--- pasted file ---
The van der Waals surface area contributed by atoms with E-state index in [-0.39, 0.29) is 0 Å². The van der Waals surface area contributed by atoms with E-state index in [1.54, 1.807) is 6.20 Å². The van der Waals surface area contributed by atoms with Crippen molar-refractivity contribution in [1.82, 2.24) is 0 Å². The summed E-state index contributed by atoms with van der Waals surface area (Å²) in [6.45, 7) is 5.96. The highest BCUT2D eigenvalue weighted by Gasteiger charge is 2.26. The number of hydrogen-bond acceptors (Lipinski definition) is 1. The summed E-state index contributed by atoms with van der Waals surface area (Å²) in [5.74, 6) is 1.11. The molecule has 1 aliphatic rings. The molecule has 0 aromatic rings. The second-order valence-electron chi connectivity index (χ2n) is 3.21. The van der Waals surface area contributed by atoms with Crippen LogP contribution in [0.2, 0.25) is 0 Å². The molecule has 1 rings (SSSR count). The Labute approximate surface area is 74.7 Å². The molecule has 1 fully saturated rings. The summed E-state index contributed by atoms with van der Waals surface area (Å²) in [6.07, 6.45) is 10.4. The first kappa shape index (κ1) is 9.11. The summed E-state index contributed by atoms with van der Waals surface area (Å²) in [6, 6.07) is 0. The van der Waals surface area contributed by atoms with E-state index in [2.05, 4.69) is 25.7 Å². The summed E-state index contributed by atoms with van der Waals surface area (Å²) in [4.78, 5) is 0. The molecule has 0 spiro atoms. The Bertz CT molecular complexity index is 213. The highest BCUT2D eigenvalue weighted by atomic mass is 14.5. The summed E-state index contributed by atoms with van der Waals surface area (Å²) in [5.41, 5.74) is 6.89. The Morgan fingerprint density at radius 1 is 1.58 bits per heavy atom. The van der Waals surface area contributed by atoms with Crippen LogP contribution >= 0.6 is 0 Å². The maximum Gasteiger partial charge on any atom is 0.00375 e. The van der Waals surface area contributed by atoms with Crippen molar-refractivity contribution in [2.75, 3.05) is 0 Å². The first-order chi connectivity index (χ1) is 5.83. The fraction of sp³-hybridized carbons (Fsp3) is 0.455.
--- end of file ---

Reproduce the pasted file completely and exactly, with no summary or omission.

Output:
The van der Waals surface area contributed by atoms with E-state index in [-0.39, 0.29) is 0 Å². The van der Waals surface area contributed by atoms with E-state index in [1.54, 1.807) is 6.20 Å². The van der Waals surface area contributed by atoms with Crippen molar-refractivity contribution in [1.82, 2.24) is 0 Å². The summed E-state index contributed by atoms with van der Waals surface area (Å²) in [6.45, 7) is 5.96. The highest BCUT2D eigenvalue weighted by Gasteiger charge is 2.26. The number of hydrogen-bond acceptors (Lipinski definition) is 1. The summed E-state index contributed by atoms with van der Waals surface area (Å²) in [5.74, 6) is 1.11. The molecule has 1 aliphatic rings. The molecule has 0 aromatic rings. The second-order valence-electron chi connectivity index (χ2n) is 3.21. The van der Waals surface area contributed by atoms with Crippen LogP contribution in [0.2, 0.25) is 0 Å². The molecule has 1 rings (SSSR count). The Labute approximate surface area is 74.7 Å². The molecule has 1 fully saturated rings. The summed E-state index contributed by atoms with van der Waals surface area (Å²) in [6.07, 6.45) is 10.4. The first kappa shape index (κ1) is 9.11. The summed E-state index contributed by atoms with van der Waals surface area (Å²) in [6, 6.07) is 0. The van der Waals surface area contributed by atoms with E-state index in [2.05, 4.69) is 25.7 Å². The summed E-state index contributed by atoms with van der Waals surface area (Å²) in [4.78, 5) is 0. The molecule has 0 spiro atoms. The Bertz CT molecular complexity index is 213. The highest BCUT2D eigenvalue weighted by atomic mass is 14.5. The summed E-state index contributed by atoms with van der Waals surface area (Å²) in [5.41, 5.74) is 6.89. The Morgan fingerprint density at radius 1 is 1.58 bits per heavy atom. The van der Waals surface area contributed by atoms with Crippen LogP contribution >= 0.6 is 0 Å². The maximum Gasteiger partial charge on any atom is 0.00375 e. The van der Waals surface area contributed by atoms with Crippen molar-refractivity contribution in [2.75, 3.05) is 0 Å². The first-order chi connectivity index (χ1) is 5.83. The fraction of sp³-hybridized carbons (Fsp3) is 0.455.